This agrees with the equation listed in the second link. I imagine the 2kl is lost from the cosine.

If you work out the math, you get that the first equation takes F=-kx and integrates to U=1/2*-kx^2 and subs in delta x. The second equation takes F=-kx and subs in delta x but takes the cosα and then integrates. This results in different answers.
 
  • #8
SammyS
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Ughh, well doing it all a few times I get

kx^2-2kl(x^2+l^2)^1/2+2kl^2  This is U(x) in solution key you linked to in the OP.
and
kx^2-2kl(x^2+l^2)^1/2  This appears to be in error. U(x) can be written as U(x)=kx^2+2kL[L-(x^2+L^2)^1/2] , as given in the solution key.
               (I changed lower case "l" to upper case "L" for readability.)


Finding the restoring force uses
([tex]F=-kx=-k(\sqrt{l^2+x^2}-l)cos(acos(\frac{x}{\sqrt{l^2+x^2}}[/tex]

This agrees with the equation listed in the second link. I imagine the 2kl is lost from the cosine.

If you work out the math, you get that the first equation takes F=-kx and integrates to U=1/2*-kx^2 and subs in delta x. The second equation takes F=-kx and subs in delta x but takes the cosα and then integrates. This results in different answers.
Some comments are in red above.

Regarding your expression, which I suppose should be:

[tex]F=-kx=-k(\sqrt{L^2+x^2}-L)\cos\left(\arccos\left(\frac{x}{\sqrt{L^2+x^2}}\right)\right)[/tex]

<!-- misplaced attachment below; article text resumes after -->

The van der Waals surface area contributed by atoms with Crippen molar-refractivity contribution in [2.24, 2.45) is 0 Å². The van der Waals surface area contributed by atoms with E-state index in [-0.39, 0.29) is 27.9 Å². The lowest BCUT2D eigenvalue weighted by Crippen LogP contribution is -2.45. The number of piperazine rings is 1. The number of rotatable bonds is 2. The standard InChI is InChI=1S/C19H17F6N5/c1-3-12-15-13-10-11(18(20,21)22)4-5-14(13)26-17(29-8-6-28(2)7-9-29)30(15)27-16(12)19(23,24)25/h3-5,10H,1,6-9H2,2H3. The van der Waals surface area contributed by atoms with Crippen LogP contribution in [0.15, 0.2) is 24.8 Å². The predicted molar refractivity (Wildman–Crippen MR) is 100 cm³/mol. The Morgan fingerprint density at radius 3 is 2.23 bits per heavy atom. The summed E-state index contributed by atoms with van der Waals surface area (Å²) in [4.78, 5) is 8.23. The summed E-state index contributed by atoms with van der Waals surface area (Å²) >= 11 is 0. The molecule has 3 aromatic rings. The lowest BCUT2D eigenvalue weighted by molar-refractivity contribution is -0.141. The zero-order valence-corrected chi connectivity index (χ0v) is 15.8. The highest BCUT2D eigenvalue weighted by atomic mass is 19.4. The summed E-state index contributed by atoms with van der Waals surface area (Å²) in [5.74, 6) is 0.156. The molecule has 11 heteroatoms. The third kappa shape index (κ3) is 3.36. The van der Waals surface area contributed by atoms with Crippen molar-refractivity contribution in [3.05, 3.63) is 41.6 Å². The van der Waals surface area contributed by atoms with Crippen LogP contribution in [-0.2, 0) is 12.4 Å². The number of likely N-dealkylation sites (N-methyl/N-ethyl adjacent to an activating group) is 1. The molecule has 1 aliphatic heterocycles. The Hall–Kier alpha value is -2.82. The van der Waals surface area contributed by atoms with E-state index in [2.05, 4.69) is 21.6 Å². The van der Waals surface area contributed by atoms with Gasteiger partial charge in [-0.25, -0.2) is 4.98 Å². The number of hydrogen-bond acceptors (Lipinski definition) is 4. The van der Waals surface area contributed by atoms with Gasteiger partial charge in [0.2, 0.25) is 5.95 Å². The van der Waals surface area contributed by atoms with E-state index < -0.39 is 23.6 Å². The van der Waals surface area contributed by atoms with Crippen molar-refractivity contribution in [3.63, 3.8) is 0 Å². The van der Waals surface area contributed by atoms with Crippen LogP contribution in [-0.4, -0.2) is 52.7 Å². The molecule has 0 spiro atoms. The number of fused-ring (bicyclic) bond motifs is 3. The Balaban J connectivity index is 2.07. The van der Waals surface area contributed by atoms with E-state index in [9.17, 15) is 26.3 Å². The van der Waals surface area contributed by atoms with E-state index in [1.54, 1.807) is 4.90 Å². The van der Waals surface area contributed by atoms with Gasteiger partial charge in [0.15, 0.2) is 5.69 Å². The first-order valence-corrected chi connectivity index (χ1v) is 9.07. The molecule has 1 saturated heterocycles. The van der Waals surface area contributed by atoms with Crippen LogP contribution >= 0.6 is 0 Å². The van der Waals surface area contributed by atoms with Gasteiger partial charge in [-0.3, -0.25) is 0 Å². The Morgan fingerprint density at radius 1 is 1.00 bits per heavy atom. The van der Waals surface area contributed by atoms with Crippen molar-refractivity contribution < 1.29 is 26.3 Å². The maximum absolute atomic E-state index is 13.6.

It is well known from trig., that [tex]\cos(\arccos(t))=t\,,[/tex] for all t such that -1 ≤ t ≤ 1.
Using this you will get:

[tex]F=-k(x-L\frac{x}{\sqrt{L^2+x^2}})\,.[/tex]

The force, F, is the x component of the force due to one of the springs.

Multiply by 2 and integrate to get U(x). You will get the same U(x) that is given above and in the solution key.
 
  • #9
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[tex]F=-k(x-L\frac{x}{\sqrt{L^2+x^2}})\,.[/tex]

The force, F, is the x component of the force due to one of the springs.

Multiply by 2 and integrate to get U(x). You will get the same U(x) that is given above and in the solution key.
Here lies the problem. This integral is NOT
kx^2-2kl(x^2+l^2)^1/2+2kl^2  

This integral yields
kx^2-2kl(x^2+l^2)^1/2

int -kx = 1/2 k x^2
kl * int x(l^2+x^2)^(-1/2) = kl(l^2+x^2)^.5

Which proves the missing 2kl^2 that differentiates from the first equation to the second.
 
  • #10
SammyS
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How about a constant of integration?

The potential U(x) is defined up to an added constant.

If you take your U(x) and look at ΔU = U(x) - U(0), you will get the same result that you get if you use the potential in the posted Solution, USol.(x), and find ΔUSol. = USol.(x) - USol.(0). In other words, USol.(0), whereas your U(x) gives: U(0) = -2kL2.

If you find the potential from the following, it agrees explicitly with that in the posted solution.

[tex]U(x)=-\int_0^x-k\left(x-L\frac{x}{\sqrt{L^2+x^2}}\right)dx\,.[/tex]
 
  • #11
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Hrmmm.... sounds possible.

But wouldn't that be implying that the system would be perpetually sitting at -2kl^2 potential energy? Which if x=0 the -2kl^2. And in the case of my question, when x=0 you would have a remainder potential energy equivalent to -2kl^2?

Thanks a ton, by the way.
 
  • #12
SammyS
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The position at which you define potential energy to be zero is arbitrary. However, once you decide on that location for a given system, you must be consistent. All that maters in working out a problem (using conservation of energy) is the difference in potential energy from one location to another.